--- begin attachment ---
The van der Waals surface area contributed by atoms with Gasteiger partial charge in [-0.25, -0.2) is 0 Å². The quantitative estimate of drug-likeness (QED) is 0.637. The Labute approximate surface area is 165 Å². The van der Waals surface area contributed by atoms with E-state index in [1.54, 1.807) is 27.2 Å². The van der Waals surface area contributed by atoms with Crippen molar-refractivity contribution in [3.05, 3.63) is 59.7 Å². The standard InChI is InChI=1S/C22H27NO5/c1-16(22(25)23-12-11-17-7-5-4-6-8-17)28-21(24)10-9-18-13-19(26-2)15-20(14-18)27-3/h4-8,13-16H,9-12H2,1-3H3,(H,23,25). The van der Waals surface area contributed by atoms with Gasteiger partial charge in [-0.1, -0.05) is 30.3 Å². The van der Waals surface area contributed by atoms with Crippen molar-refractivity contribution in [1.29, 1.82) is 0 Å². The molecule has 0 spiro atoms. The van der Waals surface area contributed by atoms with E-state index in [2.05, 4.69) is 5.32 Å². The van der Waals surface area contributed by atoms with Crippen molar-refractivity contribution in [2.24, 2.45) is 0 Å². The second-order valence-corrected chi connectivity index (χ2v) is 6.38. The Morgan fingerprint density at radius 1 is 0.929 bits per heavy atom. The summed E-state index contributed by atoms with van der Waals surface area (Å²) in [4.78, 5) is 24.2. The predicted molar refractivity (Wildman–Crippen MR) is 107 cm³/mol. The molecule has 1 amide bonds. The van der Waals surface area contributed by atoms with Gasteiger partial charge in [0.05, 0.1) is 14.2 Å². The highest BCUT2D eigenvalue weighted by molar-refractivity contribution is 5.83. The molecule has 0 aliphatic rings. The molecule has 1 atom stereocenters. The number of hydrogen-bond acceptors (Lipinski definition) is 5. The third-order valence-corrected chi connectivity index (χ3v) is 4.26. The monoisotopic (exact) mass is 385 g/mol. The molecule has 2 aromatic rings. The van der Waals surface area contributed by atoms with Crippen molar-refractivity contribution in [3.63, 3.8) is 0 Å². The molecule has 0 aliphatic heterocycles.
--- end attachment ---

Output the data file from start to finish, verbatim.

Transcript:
The van der Waals surface area contributed by atoms with Gasteiger partial charge in [-0.25, -0.2) is 0 Å². The quantitative estimate of drug-likeness (QED) is 0.637. The Labute approximate surface area is 165 Å². The van der Waals surface area contributed by atoms with E-state index in [1.54, 1.807) is 27.2 Å². The van der Waals surface area contributed by atoms with Crippen molar-refractivity contribution in [3.05, 3.63) is 59.7 Å². The standard InChI is InChI=1S/C22H27NO5/c1-16(22(25)23-12-11-17-7-5-4-6-8-17)28-21(24)10-9-18-13-19(26-2)15-20(14-18)27-3/h4-8,13-16H,9-12H2,1-3H3,(H,23,25). The van der Waals surface area contributed by atoms with Gasteiger partial charge in [-0.1, -0.05) is 30.3 Å². The van der Waals surface area contributed by atoms with Crippen molar-refractivity contribution in [1.29, 1.82) is 0 Å². The molecule has 0 spiro atoms. The van der Waals surface area contributed by atoms with E-state index in [2.05, 4.69) is 5.32 Å². The van der Waals surface area contributed by atoms with Crippen molar-refractivity contribution in [2.24, 2.45) is 0 Å². The second-order valence-corrected chi connectivity index (χ2v) is 6.38. The Morgan fingerprint density at radius 1 is 0.929 bits per heavy atom. The summed E-state index contributed by atoms with van der Waals surface area (Å²) in [4.78, 5) is 24.2. The predicted molar refractivity (Wildman–Crippen MR) is 107 cm³/mol. The molecule has 1 amide bonds. The van der Waals surface area contributed by atoms with Gasteiger partial charge in [0.05, 0.1) is 14.2 Å². The highest BCUT2D eigenvalue weighted by molar-refractivity contribution is 5.83. The molecule has 0 aliphatic rings. The molecule has 1 atom stereocenters. The number of hydrogen-bond acceptors (Lipinski definition) is 5. The third-order valence-corrected chi connectivity index (χ3v) is 4.26. The monoisotopic (exact) mass is 385 g/mol. The molecule has 2 aromatic rings. The van der Waals surface area contributed by atoms with Crippen molar-refractivity contribution in [3.63, 3.8) is 0 Å². The molecule has 0 aliphatic heterocycles.